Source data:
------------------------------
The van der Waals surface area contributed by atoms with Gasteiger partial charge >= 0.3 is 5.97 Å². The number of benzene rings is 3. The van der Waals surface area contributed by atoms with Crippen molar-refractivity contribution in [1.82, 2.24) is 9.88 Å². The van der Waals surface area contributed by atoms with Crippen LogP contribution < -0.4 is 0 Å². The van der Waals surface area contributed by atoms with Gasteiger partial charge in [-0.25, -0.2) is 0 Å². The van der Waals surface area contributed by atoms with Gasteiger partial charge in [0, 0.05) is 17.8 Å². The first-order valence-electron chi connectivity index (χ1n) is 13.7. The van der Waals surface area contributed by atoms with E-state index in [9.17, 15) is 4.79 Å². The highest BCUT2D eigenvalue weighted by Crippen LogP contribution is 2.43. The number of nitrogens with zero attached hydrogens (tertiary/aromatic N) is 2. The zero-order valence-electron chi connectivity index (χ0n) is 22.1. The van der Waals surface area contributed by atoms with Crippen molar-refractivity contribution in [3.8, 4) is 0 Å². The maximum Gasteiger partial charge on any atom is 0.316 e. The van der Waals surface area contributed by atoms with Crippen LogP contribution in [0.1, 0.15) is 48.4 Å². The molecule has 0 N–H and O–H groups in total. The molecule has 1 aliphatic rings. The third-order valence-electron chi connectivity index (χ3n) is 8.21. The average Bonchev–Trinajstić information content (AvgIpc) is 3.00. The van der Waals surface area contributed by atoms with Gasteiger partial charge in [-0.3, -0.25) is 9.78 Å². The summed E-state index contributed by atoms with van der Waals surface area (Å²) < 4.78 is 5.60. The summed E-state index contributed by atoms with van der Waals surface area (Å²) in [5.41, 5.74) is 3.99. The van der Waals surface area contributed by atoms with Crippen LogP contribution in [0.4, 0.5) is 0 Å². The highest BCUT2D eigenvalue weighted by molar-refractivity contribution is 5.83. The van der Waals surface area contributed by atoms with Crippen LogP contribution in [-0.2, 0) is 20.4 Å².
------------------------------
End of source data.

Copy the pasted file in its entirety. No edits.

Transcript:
The van der Waals surface area contributed by atoms with Gasteiger partial charge >= 0.3 is 5.97 Å². The number of benzene rings is 3. The van der Waals surface area contributed by atoms with Crippen molar-refractivity contribution in [1.82, 2.24) is 9.88 Å². The van der Waals surface area contributed by atoms with Crippen LogP contribution < -0.4 is 0 Å². The van der Waals surface area contributed by atoms with Gasteiger partial charge in [-0.25, -0.2) is 0 Å². The van der Waals surface area contributed by atoms with Gasteiger partial charge in [0, 0.05) is 17.8 Å². The first-order valence-electron chi connectivity index (χ1n) is 13.7. The van der Waals surface area contributed by atoms with E-state index in [9.17, 15) is 4.79 Å². The highest BCUT2D eigenvalue weighted by Crippen LogP contribution is 2.43. The number of nitrogens with zero attached hydrogens (tertiary/aromatic N) is 2. The zero-order valence-electron chi connectivity index (χ0n) is 22.1. The van der Waals surface area contributed by atoms with Crippen molar-refractivity contribution in [3.8, 4) is 0 Å². The maximum Gasteiger partial charge on any atom is 0.316 e. The van der Waals surface area contributed by atoms with Crippen LogP contribution in [0.1, 0.15) is 48.4 Å². The molecule has 0 N–H and O–H groups in total. The molecule has 1 aliphatic rings. The third-order valence-electron chi connectivity index (χ3n) is 8.21. The average Bonchev–Trinajstić information content (AvgIpc) is 3.00. The van der Waals surface area contributed by atoms with Gasteiger partial charge in [-0.3, -0.25) is 9.78 Å². The summed E-state index contributed by atoms with van der Waals surface area (Å²) < 4.78 is 5.60. The summed E-state index contributed by atoms with van der Waals surface area (Å²) in [5.41, 5.74) is 3.99. The van der Waals surface area contributed by atoms with Crippen LogP contribution in [0.4, 0.5) is 0 Å². The highest BCUT2D eigenvalue weighted by molar-refractivity contribution is 5.83. The van der Waals surface area contributed by atoms with Crippen LogP contribution in [-0.2, 0) is 20.4 Å².